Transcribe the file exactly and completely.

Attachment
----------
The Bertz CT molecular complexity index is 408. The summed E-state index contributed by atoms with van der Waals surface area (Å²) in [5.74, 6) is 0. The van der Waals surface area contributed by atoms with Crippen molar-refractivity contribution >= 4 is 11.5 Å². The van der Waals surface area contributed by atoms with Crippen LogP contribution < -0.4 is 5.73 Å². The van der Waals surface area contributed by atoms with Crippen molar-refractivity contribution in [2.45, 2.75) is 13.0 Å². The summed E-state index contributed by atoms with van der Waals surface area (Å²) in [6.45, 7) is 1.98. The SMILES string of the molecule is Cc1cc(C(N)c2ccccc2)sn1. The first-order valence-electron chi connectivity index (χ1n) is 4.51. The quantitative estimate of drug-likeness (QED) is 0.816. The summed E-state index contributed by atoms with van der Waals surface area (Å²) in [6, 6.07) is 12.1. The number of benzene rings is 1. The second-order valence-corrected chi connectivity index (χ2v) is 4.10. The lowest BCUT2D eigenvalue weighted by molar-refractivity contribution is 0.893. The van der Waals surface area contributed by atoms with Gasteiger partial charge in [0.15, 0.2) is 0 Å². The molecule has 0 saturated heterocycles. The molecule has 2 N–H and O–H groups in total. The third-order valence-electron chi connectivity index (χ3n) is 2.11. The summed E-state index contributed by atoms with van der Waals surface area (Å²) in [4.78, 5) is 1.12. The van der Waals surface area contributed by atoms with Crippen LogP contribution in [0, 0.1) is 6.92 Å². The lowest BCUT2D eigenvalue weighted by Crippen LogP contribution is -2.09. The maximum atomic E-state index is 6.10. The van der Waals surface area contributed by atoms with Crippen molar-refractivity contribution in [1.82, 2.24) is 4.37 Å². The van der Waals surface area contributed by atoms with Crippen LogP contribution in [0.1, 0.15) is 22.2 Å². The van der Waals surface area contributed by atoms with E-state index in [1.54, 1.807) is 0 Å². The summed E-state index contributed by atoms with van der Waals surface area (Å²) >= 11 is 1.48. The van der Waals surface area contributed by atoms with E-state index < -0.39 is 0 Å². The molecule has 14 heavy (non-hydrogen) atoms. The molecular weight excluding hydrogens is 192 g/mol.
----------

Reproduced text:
The Bertz CT molecular complexity index is 408. The summed E-state index contributed by atoms with van der Waals surface area (Å²) in [5.74, 6) is 0. The van der Waals surface area contributed by atoms with Crippen molar-refractivity contribution >= 4 is 11.5 Å². The van der Waals surface area contributed by atoms with Crippen LogP contribution < -0.4 is 5.73 Å². The van der Waals surface area contributed by atoms with Crippen molar-refractivity contribution in [2.45, 2.75) is 13.0 Å². The summed E-state index contributed by atoms with van der Waals surface area (Å²) in [6.45, 7) is 1.98. The SMILES string of the molecule is Cc1cc(C(N)c2ccccc2)sn1. The first-order valence-electron chi connectivity index (χ1n) is 4.51. The quantitative estimate of drug-likeness (QED) is 0.816. The summed E-state index contributed by atoms with van der Waals surface area (Å²) in [6, 6.07) is 12.1. The number of benzene rings is 1. The second-order valence-corrected chi connectivity index (χ2v) is 4.10. The lowest BCUT2D eigenvalue weighted by molar-refractivity contribution is 0.893. The van der Waals surface area contributed by atoms with Gasteiger partial charge in [0.15, 0.2) is 0 Å². The molecule has 0 saturated heterocycles. The molecule has 2 N–H and O–H groups in total. The third-order valence-electron chi connectivity index (χ3n) is 2.11. The summed E-state index contributed by atoms with van der Waals surface area (Å²) in [4.78, 5) is 1.12. The van der Waals surface area contributed by atoms with Crippen LogP contribution in [0, 0.1) is 6.92 Å². The lowest BCUT2D eigenvalue weighted by Crippen LogP contribution is -2.09. The maximum atomic E-state index is 6.10. The van der Waals surface area contributed by atoms with Crippen molar-refractivity contribution in [1.82, 2.24) is 4.37 Å². The van der Waals surface area contributed by atoms with Crippen LogP contribution in [0.1, 0.15) is 22.2 Å². The van der Waals surface area contributed by atoms with E-state index in [1.54, 1.807) is 0 Å². The summed E-state index contributed by atoms with van der Waals surface area (Å²) >= 11 is 1.48. The van der Waals surface area contributed by atoms with E-state index < -0.39 is 0 Å². The molecule has 14 heavy (non-hydrogen) atoms. The molecular weight excluding hydrogens is 192 g/mol.